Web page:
One of the beauties of blockchains and a powerful idea which ascended along with it has been the ability to easily and better hold individuals and organizations accountable.
Before the era of blockchain, when was the last time any organization (Like governments) was forthright with all its financial records in the open? Was it ever easy to check whether an organization accused of corruption is actually profiteering using questionable means? Well, No!
Most institutions never felt obligated to present all the records at their disposal to the general public, with most citing that invaluable tenet called confidentiality. In fact, in some countries, some will go one better, claiming 'national security concerns.' Unless some legal action was threatened, most were just happy to provide the most minimum of records.
Blockchain has completely changed that as with Bitcoin, a level of transparency has been seen, something that was seemingly impossible a few years back.
Now, even if digital assets become irrelevant in the future, this idea of data and financial transparency would be carried forward and it could eventually make government corruption a thing of the past. Providing a secure and highly reliable mechanism for decisions to be publicly recorded on an immutable chain of data blocks in the future? Ain't that pretty neat?
The Flawed Financial System; if not Bitcoin whats the next best option?
According to data collected by visualcapitalist.com, the financial sector around the world is the least trusted sector in the world with a trust percentage of 57 percent.
Any guesses for the most trusted sector? Well, leading the way is the Technology sector, which, by extension, refers to Blockchain and ergo, Bitcoin!
Additional data also suggests that citizens of strong economies in the West and Europe are highly distrustful of their governments.
That being said, how much can you really rely on reports such as these? Let's take my example, shall we? I am an Indian citizen, and I'm confident that 74% of our population would rather see this government out of power, than wielding it. Then again, I could be wrong. But, probably not.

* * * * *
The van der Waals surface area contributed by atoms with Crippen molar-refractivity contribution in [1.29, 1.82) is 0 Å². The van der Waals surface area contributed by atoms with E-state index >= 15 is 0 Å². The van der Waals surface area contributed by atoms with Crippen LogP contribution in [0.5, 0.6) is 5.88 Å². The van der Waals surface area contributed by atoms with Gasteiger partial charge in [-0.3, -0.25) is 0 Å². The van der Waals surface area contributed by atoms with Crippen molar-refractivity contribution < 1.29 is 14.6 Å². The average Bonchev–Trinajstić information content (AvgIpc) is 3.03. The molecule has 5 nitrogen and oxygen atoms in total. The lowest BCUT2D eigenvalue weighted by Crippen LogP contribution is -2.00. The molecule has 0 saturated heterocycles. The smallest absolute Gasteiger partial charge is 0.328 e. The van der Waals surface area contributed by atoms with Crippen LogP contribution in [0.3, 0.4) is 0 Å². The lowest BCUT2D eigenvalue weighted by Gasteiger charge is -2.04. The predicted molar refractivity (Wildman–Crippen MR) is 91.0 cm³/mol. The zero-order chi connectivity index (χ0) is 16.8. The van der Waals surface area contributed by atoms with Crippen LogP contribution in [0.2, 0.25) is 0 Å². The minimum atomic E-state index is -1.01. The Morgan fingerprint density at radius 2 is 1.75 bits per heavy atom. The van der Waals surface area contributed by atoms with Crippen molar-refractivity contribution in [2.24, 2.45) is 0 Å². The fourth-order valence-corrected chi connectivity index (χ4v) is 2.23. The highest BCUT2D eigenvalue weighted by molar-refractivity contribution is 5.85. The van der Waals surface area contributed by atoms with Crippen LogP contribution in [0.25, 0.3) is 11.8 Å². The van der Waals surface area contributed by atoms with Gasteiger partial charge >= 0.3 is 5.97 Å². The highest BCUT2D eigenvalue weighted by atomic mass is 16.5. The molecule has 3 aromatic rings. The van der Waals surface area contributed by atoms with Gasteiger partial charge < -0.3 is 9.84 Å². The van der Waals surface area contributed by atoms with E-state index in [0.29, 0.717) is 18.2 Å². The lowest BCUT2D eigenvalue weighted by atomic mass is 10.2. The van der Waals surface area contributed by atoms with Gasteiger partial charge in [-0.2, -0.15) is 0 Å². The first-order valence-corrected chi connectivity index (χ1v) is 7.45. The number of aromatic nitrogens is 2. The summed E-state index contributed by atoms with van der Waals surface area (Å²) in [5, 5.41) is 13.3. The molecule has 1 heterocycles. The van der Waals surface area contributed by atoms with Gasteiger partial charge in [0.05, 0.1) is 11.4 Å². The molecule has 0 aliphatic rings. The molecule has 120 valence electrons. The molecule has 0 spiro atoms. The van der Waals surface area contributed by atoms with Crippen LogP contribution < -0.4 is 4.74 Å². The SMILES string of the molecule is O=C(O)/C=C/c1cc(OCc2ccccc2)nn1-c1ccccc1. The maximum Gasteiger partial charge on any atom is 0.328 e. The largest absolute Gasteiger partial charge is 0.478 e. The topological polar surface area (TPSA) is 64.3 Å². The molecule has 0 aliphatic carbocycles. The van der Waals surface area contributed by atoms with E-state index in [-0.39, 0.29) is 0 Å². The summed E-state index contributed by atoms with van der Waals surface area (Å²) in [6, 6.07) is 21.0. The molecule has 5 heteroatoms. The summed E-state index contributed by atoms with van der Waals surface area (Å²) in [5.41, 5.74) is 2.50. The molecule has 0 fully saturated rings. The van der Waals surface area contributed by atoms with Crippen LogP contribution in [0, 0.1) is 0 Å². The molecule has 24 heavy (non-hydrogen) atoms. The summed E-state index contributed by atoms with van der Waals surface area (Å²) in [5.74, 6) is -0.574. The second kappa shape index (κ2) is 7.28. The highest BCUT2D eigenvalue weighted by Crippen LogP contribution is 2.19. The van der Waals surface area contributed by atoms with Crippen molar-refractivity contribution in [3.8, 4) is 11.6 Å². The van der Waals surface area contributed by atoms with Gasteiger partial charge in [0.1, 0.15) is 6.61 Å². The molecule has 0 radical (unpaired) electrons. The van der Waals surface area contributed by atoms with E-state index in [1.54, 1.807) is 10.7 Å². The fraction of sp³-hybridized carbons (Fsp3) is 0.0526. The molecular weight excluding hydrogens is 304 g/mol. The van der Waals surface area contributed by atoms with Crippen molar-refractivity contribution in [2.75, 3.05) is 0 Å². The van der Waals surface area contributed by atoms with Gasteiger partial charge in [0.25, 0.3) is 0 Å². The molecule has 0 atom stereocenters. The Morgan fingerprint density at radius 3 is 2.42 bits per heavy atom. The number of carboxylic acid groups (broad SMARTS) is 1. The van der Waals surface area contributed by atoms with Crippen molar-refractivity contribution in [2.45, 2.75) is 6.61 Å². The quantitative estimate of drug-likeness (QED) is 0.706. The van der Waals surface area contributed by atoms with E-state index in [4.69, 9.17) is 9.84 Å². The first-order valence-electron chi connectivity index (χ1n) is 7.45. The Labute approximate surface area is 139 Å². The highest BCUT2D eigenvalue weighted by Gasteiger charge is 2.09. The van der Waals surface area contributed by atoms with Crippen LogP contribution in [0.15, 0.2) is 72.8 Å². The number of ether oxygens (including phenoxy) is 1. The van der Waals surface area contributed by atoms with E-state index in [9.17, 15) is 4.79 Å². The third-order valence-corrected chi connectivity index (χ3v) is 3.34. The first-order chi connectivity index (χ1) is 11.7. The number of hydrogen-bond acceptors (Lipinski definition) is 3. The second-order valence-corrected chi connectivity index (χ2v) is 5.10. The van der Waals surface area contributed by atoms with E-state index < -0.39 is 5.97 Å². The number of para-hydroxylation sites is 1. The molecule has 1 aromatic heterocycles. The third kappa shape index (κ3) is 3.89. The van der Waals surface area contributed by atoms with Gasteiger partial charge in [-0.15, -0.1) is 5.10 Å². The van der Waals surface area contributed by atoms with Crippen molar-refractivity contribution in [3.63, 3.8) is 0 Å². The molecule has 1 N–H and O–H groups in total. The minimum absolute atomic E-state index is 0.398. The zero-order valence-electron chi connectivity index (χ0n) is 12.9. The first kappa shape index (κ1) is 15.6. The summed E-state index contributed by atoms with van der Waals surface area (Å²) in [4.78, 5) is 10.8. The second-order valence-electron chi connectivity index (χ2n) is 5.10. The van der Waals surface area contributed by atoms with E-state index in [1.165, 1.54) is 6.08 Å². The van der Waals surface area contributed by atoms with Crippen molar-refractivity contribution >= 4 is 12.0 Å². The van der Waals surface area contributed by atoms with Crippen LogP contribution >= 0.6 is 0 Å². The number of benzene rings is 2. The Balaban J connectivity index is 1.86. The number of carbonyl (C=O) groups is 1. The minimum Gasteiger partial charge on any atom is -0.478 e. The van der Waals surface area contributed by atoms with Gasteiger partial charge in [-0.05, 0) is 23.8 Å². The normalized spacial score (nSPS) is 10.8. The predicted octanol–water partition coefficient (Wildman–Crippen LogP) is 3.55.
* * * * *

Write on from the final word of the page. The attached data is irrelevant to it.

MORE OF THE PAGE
Whatever the case, the bottom line is that currently, Bitcoin offers the next best option to restore civility and trust in the larger financial system, something that can probably be attained by the introduction of blockchain.
Now, if Bitcoin were to be taken out of the picture, there would be no chance the global population goes back to trusting central-bank controlled fiat currencies; however, it would also be highly unrealistic to expect the government to set-up similar network systems mirroring cryptocurrencies.
Adam Traidman, CEO and Co-Founder of the BRD mobile wallet, put forward an alternative I completely agree with.
"If cryptocurrencies are no longer in existence, people will still be looking for that safe haven to hold their wealth in. With the risen skepticism towards fiat money, I would not be surprised to see more interest in gold, silver, and other commodities as a reliable investment versus investing in the Forex market or even equities."
Yeah, Cryptocurrencies are unlikely to go out of business
Although it was very intriguing to contemplate on a future without no cryptocurrencies, the ideas presented by this article like flaws of the current systems in place and the changing sentiment of the global population only solidify the argument; the argument that we are not exactly looking at a future without Bitcoin and the altcoin market.
But hey, it is always invigorating to further understand the importance of the existing system to improve in the future, so I guess Mr. Mapplethorpe was correct in his own way – always look forward to the unexpected.